Misc 22  “What are Richard’s memories of his encounter with Frank Zappa at the Billboard Forum in June 1975? I wish I’d been there to see my two musical heroes together!” “Frank was a talented fellow. I really liked the way he played the guitar, and I liked his take on certain cultural and sociological issues; he had a marvelously sardonic sense of humor. We saw each other very briefly in the 'Green Room' before going out to answer a few questions.”
Misc 23 "What was Carpenters’ biggest ever gig?" “ 'One-nighter': Ohio State Fair, summer of 1971, approximately 50,000.” 
Misc 24 “Do your children enjoy the music you created?” “Yes, they hear it now and then, but I’ve never sat them down in a concerted effort. They are kids and, of course, like certain of our songs more than others, as do adults!”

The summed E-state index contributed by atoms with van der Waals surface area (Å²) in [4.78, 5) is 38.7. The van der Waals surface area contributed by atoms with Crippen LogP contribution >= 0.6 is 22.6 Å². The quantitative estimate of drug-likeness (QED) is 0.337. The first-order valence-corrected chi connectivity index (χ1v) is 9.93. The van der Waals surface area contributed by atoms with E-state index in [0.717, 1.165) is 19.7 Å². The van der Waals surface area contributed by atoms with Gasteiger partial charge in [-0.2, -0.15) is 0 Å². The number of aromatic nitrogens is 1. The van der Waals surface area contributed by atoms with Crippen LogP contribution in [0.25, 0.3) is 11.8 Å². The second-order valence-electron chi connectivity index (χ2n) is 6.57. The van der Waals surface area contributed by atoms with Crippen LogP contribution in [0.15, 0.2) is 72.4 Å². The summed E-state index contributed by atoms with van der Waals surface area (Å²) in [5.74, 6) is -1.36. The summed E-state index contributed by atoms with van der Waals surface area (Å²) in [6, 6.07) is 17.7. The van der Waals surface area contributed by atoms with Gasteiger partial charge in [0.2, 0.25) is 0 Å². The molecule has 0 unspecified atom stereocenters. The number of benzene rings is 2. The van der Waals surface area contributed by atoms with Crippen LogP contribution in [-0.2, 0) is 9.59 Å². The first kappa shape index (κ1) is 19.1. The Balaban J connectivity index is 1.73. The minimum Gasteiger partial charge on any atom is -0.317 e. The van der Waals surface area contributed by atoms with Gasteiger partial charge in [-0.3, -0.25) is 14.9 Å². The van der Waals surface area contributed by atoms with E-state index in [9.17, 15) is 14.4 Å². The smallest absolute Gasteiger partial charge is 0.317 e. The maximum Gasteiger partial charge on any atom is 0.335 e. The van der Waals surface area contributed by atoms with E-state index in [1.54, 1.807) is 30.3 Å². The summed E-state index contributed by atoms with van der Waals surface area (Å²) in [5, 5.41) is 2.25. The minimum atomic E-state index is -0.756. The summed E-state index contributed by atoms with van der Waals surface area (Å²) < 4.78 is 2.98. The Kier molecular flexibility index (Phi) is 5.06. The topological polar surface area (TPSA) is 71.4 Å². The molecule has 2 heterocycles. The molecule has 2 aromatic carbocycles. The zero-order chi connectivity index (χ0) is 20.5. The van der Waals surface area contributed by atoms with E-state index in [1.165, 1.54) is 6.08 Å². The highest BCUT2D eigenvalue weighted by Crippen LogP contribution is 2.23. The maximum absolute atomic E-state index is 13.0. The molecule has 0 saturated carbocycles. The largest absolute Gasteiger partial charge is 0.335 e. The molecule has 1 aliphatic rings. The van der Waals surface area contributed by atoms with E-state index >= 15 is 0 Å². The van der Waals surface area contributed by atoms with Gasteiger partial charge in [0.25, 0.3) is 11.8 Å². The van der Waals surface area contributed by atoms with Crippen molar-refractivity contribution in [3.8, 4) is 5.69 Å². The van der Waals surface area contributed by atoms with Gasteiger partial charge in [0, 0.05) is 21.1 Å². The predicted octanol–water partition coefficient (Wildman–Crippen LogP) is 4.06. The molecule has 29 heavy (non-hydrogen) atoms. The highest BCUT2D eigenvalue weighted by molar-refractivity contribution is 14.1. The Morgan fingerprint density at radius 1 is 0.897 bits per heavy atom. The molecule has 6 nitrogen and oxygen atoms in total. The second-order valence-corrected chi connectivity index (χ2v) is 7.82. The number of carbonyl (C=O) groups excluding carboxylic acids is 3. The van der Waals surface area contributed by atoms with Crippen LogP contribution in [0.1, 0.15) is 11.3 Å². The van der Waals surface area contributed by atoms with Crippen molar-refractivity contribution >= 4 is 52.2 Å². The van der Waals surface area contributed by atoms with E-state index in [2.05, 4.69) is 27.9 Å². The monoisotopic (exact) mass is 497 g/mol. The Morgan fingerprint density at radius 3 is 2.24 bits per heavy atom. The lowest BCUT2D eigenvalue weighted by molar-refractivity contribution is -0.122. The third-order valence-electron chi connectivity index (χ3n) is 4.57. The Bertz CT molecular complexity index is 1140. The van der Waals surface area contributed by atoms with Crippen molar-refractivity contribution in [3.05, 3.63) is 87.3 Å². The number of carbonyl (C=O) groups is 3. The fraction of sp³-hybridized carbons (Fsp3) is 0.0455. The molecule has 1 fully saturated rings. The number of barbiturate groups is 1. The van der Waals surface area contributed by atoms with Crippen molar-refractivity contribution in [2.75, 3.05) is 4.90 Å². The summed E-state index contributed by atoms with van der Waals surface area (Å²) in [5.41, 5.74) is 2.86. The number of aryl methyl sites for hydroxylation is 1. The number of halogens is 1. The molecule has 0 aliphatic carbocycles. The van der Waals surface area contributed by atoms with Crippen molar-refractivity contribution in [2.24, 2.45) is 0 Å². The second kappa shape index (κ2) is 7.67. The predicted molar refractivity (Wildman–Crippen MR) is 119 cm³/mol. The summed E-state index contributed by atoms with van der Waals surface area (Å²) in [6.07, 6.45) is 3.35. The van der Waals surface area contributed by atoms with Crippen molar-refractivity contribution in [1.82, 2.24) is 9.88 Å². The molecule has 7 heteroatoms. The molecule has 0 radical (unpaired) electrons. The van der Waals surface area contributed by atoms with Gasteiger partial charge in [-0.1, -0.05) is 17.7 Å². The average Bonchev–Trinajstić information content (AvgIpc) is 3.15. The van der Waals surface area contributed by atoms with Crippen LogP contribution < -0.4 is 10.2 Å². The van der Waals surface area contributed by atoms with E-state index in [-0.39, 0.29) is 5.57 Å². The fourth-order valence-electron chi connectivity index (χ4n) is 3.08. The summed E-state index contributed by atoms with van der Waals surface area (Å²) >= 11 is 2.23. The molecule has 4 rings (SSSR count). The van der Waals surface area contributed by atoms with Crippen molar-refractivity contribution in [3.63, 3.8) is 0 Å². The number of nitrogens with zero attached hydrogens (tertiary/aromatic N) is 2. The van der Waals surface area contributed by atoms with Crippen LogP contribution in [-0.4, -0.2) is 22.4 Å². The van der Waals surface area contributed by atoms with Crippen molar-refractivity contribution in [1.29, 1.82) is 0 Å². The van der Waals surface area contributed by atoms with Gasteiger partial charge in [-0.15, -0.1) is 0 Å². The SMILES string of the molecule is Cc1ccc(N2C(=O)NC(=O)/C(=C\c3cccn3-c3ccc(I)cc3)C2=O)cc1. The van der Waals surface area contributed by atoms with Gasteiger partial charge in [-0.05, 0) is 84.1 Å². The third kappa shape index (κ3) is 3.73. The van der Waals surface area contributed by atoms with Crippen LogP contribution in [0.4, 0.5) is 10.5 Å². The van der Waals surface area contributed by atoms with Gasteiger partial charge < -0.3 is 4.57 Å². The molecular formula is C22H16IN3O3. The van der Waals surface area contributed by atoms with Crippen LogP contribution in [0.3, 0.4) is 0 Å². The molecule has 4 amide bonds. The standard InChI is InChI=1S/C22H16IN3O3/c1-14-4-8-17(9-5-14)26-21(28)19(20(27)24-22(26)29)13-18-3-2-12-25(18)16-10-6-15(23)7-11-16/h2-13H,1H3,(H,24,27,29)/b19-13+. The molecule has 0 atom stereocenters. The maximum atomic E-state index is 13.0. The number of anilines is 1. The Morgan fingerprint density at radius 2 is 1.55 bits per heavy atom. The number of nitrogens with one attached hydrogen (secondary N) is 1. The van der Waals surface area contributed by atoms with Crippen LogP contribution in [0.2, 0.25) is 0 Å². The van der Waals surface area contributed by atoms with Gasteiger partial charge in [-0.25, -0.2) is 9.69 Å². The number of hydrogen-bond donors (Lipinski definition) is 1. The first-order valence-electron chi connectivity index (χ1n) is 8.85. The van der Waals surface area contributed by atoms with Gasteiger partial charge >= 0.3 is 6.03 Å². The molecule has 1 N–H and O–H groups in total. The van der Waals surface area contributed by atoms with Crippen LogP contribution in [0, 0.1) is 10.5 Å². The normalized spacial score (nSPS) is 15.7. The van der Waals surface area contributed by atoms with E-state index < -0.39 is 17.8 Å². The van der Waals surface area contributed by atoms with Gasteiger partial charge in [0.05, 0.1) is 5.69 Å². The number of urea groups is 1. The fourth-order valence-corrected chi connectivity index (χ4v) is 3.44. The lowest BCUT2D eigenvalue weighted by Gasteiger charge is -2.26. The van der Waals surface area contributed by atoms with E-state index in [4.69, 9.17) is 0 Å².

News 25 "We would like to have updated new reports on what Richard is doing and where the Carpenters music is currently heading."  “I am raising a large family with my wife Mary, involved in community and school activities, the Carpenter Performing Arts Center in Long Beach, CA, and continuing to write songs. I’m still with A&M Records, and am always working sometime or other on a request for a Carpenters' package, i.e. the 5.1 Surround Sound project. The catalog is available in its entirety in the US and Japan. One of the newest requests is for a double-CD plus DVD 'Gold' package, which will be granted; I like the idea.” 
News 26 "Is there a future-talent amongst the Carpenter family?”  “Time will tell; you do mean musical talent?” 
SACD 27 “Having recently re-mixed ‘The Singles 1969-1981’ for SACD/DVD-Audio release, was there anything about the process which surprised you?” "Not really; it all seemed as natural as mixing in stereo."
SACD 28 "Will the new surround mixes use the original instrumentation, or will some of the later re-recorded instrumentation be used?”  "Both, depending on the particular track."
SACD 29 "Will the stereo layer of the upcoming SACD or DVD-A compilation have the original stereo mixes?”  "Some, along with remixes from various years.”